Software/firmware that runs on Medtronic devices is highly specialized to both our application as well as our unique, custom hardware platforms; to that end, it is not likely that a patient would see value in viewing software for our platforms.  Furthermore,

enabling a patient to view a program code for Medtronic's devices would require full disclosure of our proprietary hardware platforms and implementations. Security protocols and mechanisms leveraged by Medtronic's devices and associated instrumentation

are public and standardized; Medtronic has not created unique security mechanisms or protocols for our systems.

It is important to note that sudden cardiac arrest kills 95 percent of the people who experience it within minutes. The only effective treatment for sudden cardiac arrest is defibrillation. Defibrillators are 98 percent effective in terminating life threatening arrhythmias that lead to sudden cardiac arrest.

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  • You have your freedom to choose......

    and if you don't agree with the EULA of a IMD, just don't sign it. Simple.
    • RE: GNOME's Sandler: Is there a killer in the code?

      @cym104 If you need the device to live, that's not really a choice.
      • RE: GNOME's Sandler: Is there a killer in the code?

        Then just choose another manufacturer!
        Oh, sorry, I forgot: true Open Source Heros compile their own defibrillators~
      • RE: GNOME's Sandler: Is there a killer in the code?

        @cym104 I don't really know how much choice people have as far as defibrillator manufacturers go, and I'm willing to bet all of their EULAs are similar.
      • RE: GNOME's Sandler: Is there a killer in the code?


        There are some pretty ignorant comments right at the top level here, comments by Cym104 specifically.

        The "shut up and sign it" approach to medicine is wrong! The author never said she wanted to modify the code, but she wants to know about the life saving, (or not,) device that is being surgically implanted in her chest. If you asked your doctor or pharmacist what was in the medicine you are taking or the procedure you are undergoing, that is your right and both would cooperate to the fullest. Most people are not chemists, but they want to know what is in the medicine they are taking. This is no different. All the IMD manufacturers ignored her requests.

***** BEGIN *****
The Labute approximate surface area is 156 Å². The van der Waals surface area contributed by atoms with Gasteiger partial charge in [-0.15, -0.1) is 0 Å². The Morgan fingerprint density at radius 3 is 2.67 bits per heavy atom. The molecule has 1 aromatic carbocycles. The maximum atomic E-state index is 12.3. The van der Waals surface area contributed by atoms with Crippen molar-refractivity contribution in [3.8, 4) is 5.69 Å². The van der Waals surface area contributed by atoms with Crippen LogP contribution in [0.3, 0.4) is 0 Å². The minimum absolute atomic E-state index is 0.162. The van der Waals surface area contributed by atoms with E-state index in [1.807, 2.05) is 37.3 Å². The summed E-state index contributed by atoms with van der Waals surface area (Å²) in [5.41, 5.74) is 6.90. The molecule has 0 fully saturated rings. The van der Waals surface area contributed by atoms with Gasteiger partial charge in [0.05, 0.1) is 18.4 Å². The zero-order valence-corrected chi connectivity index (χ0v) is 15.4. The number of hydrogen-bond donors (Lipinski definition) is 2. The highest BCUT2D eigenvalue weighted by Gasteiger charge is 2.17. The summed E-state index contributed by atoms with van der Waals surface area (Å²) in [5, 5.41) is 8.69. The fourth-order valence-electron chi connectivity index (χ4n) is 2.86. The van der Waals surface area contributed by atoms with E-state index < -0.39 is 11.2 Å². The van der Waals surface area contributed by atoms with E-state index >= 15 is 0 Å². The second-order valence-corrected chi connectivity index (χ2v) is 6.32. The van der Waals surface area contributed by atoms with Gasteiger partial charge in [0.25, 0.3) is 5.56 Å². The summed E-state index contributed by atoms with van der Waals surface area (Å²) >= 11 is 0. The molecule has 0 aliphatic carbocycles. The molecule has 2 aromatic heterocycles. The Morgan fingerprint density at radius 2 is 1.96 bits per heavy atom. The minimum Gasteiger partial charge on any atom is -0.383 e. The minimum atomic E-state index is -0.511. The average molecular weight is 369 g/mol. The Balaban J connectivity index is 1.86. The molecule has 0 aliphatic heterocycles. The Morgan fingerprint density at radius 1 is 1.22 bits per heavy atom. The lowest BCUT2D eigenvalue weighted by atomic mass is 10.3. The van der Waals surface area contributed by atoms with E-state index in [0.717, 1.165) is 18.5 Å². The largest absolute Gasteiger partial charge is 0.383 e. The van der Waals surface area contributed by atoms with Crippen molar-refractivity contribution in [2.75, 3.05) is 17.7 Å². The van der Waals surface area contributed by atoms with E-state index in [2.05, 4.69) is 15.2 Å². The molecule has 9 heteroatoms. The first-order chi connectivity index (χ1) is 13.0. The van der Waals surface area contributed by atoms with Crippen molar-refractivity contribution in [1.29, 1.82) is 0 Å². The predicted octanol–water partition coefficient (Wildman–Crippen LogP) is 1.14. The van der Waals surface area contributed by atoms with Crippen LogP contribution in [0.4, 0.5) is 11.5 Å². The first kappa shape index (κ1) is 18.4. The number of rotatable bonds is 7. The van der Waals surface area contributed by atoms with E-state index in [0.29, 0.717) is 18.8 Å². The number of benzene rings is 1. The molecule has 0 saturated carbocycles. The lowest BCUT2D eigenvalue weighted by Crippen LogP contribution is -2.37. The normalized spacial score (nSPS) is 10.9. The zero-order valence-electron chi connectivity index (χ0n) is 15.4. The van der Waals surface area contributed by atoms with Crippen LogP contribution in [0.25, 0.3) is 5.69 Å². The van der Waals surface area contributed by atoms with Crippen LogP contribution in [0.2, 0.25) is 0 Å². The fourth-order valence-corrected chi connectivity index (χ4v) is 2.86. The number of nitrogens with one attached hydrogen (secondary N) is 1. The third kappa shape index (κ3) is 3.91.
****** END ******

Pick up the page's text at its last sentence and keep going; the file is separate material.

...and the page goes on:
My first suspicion is that they are aware that the source code is a hodgepodge of spaghetti code and they are afraid of being sued, so they are trying to prevent it from reaching the light of day. This CYA attitude turned a patient's curiosity into a potential cover up!
    • RE: GNOME's Sandler: Is there a killer in the code?

      @cym104 Must be by far the stupidest thing I've ever heard. She's not talking about buying an iPad or consenting with Facebooks EULA you know...
    • RE: GNOME's Sandler: Is there a killer in the code?

      @cym104 Interestingly
      Student from Bosnia
  • RE: GNOME's Sandler: Is there a killer in the code?

    So how is open source software going to prevent a device failure over proprietary code?
    The one and only, Cylon Centurion
    • RE: GNOME's Sandler: Is there a killer in the code?

      @Cylon Centurion It's probably the "many eyes makes all bugs shallow" hypothesis. It's unproven, but many open source people swear by it.
      • RE: GNOME's Sandler: Is there a killer in the code?

        @CobraA1 <br>It's funny how I keep getting updates for CentOS, Fedora, Ubuntu and Linux Mint.
      • RE: GNOME's Sandler: Is there a killer in the code?

        @CobraA1 Just like how it's unproven that he opposite is more secure.
        By the way, see OpenBSD. 2 notable security bugs in a decade. Adobe? Probably thousands. Microsoft? At least a hundred in just Windows. Apple? They hardly ever even talk about security.